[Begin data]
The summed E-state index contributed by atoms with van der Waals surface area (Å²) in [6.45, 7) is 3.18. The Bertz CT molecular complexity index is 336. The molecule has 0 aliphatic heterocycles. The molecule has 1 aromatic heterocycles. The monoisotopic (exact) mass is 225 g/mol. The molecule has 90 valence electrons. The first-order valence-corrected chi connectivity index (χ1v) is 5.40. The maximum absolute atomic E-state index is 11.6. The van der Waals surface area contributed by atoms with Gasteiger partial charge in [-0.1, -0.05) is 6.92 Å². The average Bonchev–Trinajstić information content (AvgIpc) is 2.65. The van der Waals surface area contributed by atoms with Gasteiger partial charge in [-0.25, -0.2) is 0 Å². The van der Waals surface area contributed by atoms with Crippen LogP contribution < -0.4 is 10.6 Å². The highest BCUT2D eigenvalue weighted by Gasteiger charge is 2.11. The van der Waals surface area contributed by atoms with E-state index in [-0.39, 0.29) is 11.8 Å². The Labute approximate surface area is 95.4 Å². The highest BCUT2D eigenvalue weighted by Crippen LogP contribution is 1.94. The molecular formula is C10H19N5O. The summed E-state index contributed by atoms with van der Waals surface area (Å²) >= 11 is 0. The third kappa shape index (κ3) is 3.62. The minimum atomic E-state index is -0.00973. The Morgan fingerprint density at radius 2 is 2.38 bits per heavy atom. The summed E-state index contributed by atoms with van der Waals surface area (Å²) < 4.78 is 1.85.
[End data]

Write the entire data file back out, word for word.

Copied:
The summed E-state index contributed by atoms with van der Waals surface area (Å²) in [6.45, 7) is 3.18. The Bertz CT molecular complexity index is 336. The molecule has 0 aliphatic heterocycles. The molecule has 1 aromatic heterocycles. The monoisotopic (exact) mass is 225 g/mol. The molecule has 90 valence electrons. The first-order valence-corrected chi connectivity index (χ1v) is 5.40. The maximum absolute atomic E-state index is 11.6. The van der Waals surface area contributed by atoms with Gasteiger partial charge in [-0.1, -0.05) is 6.92 Å². The average Bonchev–Trinajstić information content (AvgIpc) is 2.65. The van der Waals surface area contributed by atoms with Gasteiger partial charge in [-0.25, -0.2) is 0 Å². The van der Waals surface area contributed by atoms with Crippen LogP contribution < -0.4 is 10.6 Å². The highest BCUT2D eigenvalue weighted by Gasteiger charge is 2.11. The van der Waals surface area contributed by atoms with E-state index in [-0.39, 0.29) is 11.8 Å². The Labute approximate surface area is 95.4 Å². The highest BCUT2D eigenvalue weighted by Crippen LogP contribution is 1.94. The molecular formula is C10H19N5O. The summed E-state index contributed by atoms with van der Waals surface area (Å²) >= 11 is 0. The third kappa shape index (κ3) is 3.62. The minimum atomic E-state index is -0.00973. The Morgan fingerprint density at radius 2 is 2.38 bits per heavy atom. The summed E-state index contributed by atoms with van der Waals surface area (Å²) < 4.78 is 1.85.